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Victims of sexual abuse encouraged to come forward during awareness week

The Harbour Centre. Photo: Antony Kelly

The Harbour Centre. Photo: Antony Kelly

© ARCHANT NORFOLK 2010

Victims of sexual abuse and violence are being encouraged to speak out as Norfolk Police supports a national week-long campaign to raise awareness.

Sexual abuse and sexual violence awarenessweek takes place across the UK from today (February 5) until Sunday, February 11, with organisations across the county raising awareness of how to prevent it, using the hashtag #itsnotok2018.

A state-of-the-art sexual assault referral centre (SARC) facility named the Harbour Centre was opened in Norwich in 2010 aimed at giving men, women and young people access to round-the-clock support and to allow victims to talk about their abuse.

It provides a non-judgemental service regardless of gender, age, sexuality, race, religion, disability or background and offers medical examinations without police involvement following recent rape or sexual assault. However, if at any time a victim decides to talk to police, this can be arranged.

It also offers the opportunity for people who suffered abuse in the past to come and talk with trained crisis workers to discuss what happened to them and to see what support they may need to aid their recovery.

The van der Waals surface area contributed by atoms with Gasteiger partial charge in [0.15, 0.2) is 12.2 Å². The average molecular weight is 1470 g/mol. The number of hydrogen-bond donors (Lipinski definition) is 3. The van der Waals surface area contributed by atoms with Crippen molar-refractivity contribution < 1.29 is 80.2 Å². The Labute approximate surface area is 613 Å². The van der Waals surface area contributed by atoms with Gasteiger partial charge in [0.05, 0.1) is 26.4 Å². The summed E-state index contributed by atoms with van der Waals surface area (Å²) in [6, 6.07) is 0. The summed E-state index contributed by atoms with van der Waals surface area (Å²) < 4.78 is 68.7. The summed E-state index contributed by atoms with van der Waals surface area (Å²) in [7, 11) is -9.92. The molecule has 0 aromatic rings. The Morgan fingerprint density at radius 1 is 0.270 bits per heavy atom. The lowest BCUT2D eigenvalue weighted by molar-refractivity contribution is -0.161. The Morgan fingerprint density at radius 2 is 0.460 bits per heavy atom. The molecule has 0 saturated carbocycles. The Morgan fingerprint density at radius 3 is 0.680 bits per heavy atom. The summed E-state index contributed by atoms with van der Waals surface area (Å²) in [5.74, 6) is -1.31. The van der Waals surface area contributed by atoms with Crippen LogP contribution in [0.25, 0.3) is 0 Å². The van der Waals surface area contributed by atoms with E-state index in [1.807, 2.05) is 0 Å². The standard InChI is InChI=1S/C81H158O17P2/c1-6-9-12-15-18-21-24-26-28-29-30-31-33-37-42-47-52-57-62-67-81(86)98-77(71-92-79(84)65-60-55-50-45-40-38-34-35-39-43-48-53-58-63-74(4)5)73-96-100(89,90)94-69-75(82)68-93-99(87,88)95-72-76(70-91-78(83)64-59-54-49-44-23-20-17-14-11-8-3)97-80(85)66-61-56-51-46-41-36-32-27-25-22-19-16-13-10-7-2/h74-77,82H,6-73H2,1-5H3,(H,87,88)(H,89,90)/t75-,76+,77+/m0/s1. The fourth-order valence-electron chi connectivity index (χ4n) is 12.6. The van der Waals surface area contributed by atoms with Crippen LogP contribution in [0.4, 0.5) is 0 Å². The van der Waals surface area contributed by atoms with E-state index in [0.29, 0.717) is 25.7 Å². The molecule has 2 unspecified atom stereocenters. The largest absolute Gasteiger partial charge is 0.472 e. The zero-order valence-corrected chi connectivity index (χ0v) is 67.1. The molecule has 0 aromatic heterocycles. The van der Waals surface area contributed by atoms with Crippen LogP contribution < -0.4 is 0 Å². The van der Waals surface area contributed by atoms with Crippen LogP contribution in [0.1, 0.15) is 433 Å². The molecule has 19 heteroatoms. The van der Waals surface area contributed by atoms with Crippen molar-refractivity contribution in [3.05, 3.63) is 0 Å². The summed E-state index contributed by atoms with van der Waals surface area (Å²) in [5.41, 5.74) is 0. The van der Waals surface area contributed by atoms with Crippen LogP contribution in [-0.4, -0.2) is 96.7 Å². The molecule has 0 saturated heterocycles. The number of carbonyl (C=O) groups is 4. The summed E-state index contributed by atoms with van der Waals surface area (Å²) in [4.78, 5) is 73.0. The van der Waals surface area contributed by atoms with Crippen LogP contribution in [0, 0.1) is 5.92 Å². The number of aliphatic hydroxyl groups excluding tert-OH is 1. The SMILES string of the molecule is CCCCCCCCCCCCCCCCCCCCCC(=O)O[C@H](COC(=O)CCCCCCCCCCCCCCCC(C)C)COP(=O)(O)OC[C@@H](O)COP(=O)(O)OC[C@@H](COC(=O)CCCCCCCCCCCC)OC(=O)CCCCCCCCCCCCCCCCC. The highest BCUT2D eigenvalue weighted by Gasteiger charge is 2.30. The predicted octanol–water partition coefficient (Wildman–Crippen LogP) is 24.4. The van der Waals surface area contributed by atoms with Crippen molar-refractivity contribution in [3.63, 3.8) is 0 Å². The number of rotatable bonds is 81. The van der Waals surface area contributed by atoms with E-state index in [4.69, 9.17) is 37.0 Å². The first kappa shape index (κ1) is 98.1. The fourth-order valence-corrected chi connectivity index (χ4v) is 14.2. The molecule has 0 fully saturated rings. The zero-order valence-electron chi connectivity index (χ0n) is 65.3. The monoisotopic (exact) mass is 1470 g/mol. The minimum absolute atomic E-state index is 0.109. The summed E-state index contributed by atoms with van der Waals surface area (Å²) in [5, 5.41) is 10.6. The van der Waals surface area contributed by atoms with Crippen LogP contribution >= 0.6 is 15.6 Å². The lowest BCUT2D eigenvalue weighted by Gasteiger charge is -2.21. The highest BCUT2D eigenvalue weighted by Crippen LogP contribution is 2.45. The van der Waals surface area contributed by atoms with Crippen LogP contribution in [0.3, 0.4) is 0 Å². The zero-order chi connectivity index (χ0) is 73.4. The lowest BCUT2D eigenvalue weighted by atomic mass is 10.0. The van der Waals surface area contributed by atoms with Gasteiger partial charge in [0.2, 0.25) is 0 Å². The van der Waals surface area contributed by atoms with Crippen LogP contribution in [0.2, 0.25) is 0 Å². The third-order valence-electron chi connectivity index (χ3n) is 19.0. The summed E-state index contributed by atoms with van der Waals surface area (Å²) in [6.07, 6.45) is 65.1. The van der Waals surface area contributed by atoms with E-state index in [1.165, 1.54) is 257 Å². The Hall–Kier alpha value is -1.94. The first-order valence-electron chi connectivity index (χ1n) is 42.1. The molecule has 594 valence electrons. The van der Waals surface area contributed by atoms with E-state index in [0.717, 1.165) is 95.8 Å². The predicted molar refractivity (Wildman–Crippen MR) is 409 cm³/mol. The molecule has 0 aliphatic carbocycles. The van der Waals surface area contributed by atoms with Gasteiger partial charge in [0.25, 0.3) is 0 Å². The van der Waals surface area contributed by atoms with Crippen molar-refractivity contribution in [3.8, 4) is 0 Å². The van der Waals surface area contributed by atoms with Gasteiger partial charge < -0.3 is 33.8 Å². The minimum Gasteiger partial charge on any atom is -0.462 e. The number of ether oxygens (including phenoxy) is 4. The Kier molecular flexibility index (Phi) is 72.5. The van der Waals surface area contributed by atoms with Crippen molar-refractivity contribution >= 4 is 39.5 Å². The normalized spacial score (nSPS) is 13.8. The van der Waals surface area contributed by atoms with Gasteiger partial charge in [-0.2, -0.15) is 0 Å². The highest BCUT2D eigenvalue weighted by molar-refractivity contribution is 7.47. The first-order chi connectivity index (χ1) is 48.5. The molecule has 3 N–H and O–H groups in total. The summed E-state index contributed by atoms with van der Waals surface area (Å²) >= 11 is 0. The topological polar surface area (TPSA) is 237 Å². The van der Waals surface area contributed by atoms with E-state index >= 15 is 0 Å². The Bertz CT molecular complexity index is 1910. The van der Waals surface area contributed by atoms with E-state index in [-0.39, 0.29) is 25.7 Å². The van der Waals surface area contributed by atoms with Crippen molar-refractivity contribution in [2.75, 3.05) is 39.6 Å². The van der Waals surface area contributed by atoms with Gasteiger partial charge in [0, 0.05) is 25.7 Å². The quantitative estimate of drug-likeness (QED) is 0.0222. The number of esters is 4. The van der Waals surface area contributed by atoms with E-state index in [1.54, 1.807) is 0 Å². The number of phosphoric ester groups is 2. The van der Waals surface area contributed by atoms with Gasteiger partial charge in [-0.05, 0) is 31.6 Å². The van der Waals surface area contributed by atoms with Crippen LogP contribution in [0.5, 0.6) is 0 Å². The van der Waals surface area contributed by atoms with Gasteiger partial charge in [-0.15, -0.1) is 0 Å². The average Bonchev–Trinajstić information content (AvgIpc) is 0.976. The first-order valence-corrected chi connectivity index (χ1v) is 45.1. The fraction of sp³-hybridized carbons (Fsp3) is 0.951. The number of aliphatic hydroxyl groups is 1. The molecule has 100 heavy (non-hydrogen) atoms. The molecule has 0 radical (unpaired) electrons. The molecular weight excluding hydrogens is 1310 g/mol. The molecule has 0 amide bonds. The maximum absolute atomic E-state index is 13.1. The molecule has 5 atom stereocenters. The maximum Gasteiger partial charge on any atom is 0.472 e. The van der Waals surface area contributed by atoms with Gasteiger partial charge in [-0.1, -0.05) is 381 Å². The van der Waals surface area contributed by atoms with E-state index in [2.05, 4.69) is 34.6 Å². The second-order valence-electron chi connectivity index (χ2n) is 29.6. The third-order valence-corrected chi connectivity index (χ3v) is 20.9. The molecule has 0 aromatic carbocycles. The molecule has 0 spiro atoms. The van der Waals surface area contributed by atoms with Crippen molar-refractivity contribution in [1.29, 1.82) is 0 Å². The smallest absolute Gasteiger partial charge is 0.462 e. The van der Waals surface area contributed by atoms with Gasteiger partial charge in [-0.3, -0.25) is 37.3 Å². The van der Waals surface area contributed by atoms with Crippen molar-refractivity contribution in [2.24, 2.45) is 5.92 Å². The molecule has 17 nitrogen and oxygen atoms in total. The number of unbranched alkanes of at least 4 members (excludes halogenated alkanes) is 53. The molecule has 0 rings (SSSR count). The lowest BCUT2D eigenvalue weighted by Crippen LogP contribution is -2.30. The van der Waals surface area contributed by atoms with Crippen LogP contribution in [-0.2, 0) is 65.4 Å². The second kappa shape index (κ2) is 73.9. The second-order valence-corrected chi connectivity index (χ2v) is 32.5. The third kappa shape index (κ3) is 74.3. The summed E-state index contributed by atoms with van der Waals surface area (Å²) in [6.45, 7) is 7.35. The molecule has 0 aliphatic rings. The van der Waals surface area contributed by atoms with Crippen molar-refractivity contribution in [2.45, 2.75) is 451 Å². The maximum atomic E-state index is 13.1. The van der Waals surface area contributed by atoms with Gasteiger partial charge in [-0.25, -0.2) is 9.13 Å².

The SARC has just relaunched its website which offers detailed information to victims about the type of services and support offered. The site also offers an area of professionals, aimed at the likes of GPs and teachers, with information on referrals and how people can seek support.

Temporary detective superintendent Andy Coller, head of safeguarding at Norfolk Constabulary, said: “Sexual abuse and violence can have devastating and long-lasting effects on the victim.

“There are many myths surrounding this type of crime which often leads people to believe that perpetrators and victims are strangers, when in fact they are usually known to one another.

“Therefore, it is crucial both men and women are aware of what constitutes abuse and the help that is available to them here in Norfolk.

“Speaking out is the first step and services are available at the SARC, which allows information to be taken confidentially and in a comfortable setting.

“We understand that victims can sometimes feel too afraid to approach the police to report offences, but we hope the ‘self-referral’ route will encourage those to at least seek help and advice.”

The SARC is jointly funded by Norfolk Constabulary and NHS England and has supported more than 3,100 victims since it opened.

Specially trained, experienced professionals provide:

· Sexual health information and referral services for STI/HIV testing

· Referral for counselling and psychological support

· Information about reporting to the police and judicial processes

· Forensic medical facilities

· Post-sexual assault follow-up care

· Support through the criminal justice system

· Practical support and referrals to other community services